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NASA taps LSU for lunar construction research

Dec 19, 2023 (0) comment , ,

The team of academic and government scientists will test the use of molten sulfur and lunar dust to create waterless concrete for 3D printing on the moon.

The moon rising over NASA’s headquarters in Washington, D.C. The agency has been working to research materials for construction in space. Courtesy of NASA



  • Ahead of NASA’s planned 2025 return to the moon as part of its Artemis program, Louisiana State University has partnered with the space agency to test new lunar construction materials, the school announced on Dec. 4.
  • LSU Assistant Professor Ali Kazemian is working on the research project with two scientists from NASA Marshall Space Flight Center in Huntsville, Alabama: technical fellow Michael Fiske and Jennifer Edmunson, project manager and geologist. The group will primarily investigate the use of molten sulfur and moon dust to develop a 3D-printed, waterless concrete, per the release.
  • The project’s ultimate goal is to establish robotic construction and 3D printing on the moon, Kazemian said. The high cost of shipping construction materials to space is prohibitive, and the creation of a material like Portland cement is difficult in space, due to the large amounts of water it needs during production.



The project is funded by a $200,000 grant from the National Science Foundation, according to the release. One part of the study will take place at LSU, while the material’s space-readiness will be tested at the Marshall Space Flight Center.

The team will test how the concrete, made from sulfur and regolith, or lunar soil, holds up under factors like near-vacuum conditions, extreme temperatures and stressors. After that, the team will engage in a practical demonstration.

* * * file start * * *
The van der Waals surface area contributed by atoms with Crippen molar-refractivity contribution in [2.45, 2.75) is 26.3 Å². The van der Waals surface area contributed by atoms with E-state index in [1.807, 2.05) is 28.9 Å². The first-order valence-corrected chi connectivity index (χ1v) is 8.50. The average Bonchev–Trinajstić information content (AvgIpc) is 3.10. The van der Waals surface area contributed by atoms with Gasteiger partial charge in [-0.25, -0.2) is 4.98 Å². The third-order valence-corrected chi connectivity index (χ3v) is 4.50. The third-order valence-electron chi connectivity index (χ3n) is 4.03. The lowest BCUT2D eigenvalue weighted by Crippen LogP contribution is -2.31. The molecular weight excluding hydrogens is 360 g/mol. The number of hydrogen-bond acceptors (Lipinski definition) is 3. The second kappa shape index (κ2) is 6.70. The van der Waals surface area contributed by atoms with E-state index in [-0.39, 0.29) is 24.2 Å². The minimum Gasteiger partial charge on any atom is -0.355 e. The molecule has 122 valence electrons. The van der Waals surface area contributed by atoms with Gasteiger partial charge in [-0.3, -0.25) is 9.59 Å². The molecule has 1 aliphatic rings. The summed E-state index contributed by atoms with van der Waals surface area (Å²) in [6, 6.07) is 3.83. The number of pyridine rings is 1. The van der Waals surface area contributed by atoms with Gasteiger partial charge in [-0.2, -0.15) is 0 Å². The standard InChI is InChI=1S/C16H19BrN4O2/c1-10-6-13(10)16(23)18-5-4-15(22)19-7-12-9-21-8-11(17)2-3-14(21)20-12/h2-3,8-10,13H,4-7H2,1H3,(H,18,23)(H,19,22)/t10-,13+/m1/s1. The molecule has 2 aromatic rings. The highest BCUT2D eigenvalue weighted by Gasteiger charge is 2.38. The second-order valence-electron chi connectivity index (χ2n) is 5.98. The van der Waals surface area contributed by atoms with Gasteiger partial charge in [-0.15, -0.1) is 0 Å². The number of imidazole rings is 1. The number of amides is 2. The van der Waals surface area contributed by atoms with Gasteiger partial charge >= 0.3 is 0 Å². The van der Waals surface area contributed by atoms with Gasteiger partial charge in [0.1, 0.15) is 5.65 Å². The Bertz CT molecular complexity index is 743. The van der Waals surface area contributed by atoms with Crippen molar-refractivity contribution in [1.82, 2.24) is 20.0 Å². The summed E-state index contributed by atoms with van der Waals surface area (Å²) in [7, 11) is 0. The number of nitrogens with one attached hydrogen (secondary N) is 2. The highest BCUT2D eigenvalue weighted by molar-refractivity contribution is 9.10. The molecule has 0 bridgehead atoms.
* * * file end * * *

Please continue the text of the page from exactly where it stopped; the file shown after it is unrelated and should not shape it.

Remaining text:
“After reaching these objectives, together with our NASA colleagues, we will work on design and development of a large-scale [sulfur-regolith concrete] 3D-printing system at NASA Marshall to validate our research findings on a large scale,” Kazemian said in the release. “For example, by 3D printing a Lunar habitat analog.”

In addition to the material’s potential for space exploration, the group is also working on several other projects, per the release. Among these pursuits is the ability of 3D printing to build houses and shelters, in response to the global housing crisis, and the use of the material in arid regions that suffer from drought, due to the material’s ability to come together without water.

3D printing, among other initiatives, is a key part of NASA’s push to create a permanent settlement on the moon. Last year, the agency awarded $57.2 million to Austin, Texas-based 3D printing firm Icon for more research into tech that could bring structures to the lunar surface. Along with it, NASA gave out $19.4 million in grants to three companies to build sophisticated solar panel prototypes and perform environmental testing. That technology will be used to develop a power system that NASA will establish on the moon’s south pole by 2030.



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